By Mike Steely

You may ask yourself, “How can people live like that?”

Just behind several businesses in Halls you find something you don’t expect, a littered homeless camp. Normally you’d think of the random camps for street people as a downtown Knoxville problem. Yet here and there outside the city the homeless find places away from view to set up camp.

Behind O’Reilly’s Auto Parts and Walgreen’s Pharmacy, north of Crippen Road, is a large overgrown lot of several acres with paths cutting through the brush and into the trees. The access road behind both businesses was littered heavily with food wrappers and cans.

Several camp sites were in the woods, some with plastic sheets used for shelter, one with plastic covering a picnic table beneath which someone had slept, and another site with wood pallets standing end on end to form a little room. One site had what looked like a new plastic cooler with a bike helmet inside.

Just across the knoll there was a camping tent with a bedroll, empty pizza box, and some personal clothing inside.

The camp seemed abandoned last week when a truck arrived from the Knox County Sheriff’s Department. Deputy Walter Brogdon directed the half-dozen prisoners he had brought, mostly young men with charges like DUI, to begin cleaning up the access road. The men began at one end and worked their way down the road and then into the campsites.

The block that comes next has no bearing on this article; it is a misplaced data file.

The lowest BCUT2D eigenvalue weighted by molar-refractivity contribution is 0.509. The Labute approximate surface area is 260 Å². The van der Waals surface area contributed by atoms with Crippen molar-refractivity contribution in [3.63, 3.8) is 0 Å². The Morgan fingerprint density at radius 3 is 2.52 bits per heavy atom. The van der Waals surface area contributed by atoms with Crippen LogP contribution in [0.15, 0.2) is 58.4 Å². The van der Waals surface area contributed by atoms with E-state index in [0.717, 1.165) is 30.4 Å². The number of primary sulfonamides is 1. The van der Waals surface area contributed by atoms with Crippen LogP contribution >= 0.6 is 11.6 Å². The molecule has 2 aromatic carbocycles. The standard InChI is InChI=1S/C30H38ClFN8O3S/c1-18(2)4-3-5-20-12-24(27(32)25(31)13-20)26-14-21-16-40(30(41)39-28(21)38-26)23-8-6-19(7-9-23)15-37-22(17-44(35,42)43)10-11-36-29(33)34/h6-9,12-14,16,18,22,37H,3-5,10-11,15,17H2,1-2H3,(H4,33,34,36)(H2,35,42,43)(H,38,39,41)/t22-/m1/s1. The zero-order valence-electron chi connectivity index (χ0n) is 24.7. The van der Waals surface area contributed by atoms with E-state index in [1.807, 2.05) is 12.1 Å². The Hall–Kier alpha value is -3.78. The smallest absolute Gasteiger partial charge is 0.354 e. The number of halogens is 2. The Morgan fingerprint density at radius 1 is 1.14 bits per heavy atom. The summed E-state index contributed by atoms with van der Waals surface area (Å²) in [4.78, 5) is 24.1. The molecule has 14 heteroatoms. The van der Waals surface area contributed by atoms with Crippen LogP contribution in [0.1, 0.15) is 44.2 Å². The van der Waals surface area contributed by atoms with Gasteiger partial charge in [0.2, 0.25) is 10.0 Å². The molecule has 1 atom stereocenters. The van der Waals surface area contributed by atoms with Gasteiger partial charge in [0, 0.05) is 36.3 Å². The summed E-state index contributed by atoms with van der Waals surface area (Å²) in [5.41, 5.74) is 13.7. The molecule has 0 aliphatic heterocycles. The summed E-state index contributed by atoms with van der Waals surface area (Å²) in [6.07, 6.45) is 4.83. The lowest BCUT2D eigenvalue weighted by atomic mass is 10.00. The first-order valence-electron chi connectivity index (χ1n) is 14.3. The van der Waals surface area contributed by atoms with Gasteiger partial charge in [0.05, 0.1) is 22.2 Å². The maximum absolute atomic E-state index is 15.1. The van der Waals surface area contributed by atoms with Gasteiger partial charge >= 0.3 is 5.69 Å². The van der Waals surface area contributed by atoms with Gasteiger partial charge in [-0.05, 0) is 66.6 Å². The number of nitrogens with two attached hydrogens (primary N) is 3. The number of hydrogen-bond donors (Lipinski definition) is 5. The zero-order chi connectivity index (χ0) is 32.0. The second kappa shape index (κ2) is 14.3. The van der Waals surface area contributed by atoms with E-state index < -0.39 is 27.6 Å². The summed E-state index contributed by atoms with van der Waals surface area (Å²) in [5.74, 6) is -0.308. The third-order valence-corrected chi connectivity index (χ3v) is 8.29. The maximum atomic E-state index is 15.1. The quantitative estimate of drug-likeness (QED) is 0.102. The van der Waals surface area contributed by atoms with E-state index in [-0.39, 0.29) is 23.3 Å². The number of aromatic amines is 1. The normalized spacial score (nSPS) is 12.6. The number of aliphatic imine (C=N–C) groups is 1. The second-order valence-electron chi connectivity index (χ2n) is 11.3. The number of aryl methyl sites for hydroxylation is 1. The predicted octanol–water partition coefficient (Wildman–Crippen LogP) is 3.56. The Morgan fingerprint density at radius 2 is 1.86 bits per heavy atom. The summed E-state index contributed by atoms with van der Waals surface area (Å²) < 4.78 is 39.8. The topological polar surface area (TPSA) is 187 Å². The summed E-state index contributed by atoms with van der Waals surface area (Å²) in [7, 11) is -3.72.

Deputy J.H. Wright walked into the site conducting a tour of the camp and the cleanup crew continued hauling things out in bags and throwing it onto the trailer behind the truck.

Deputy Wright said that the homeless seek out wooded areas here and there in the county and especially in the area of Cedar Bluff and Campbell Station Road. He said they hold up signs to beg for money and may do some dumpster diving behind restaurants where discarded food may be found.

“They move into patches like this,” he said.

Wright said he doesn’t know who the latest inhabitant was that was living in a tent behind Elder’s Ace Hardware but that he had hoped to encounter him and “offer him some services.”

“I don’t want people to think we’re just hard core law enforcement and if you’re here we’re going to run you out. CAC provides services for homeless people but many of them don’t take advantage of those services,” Deputy Wright said.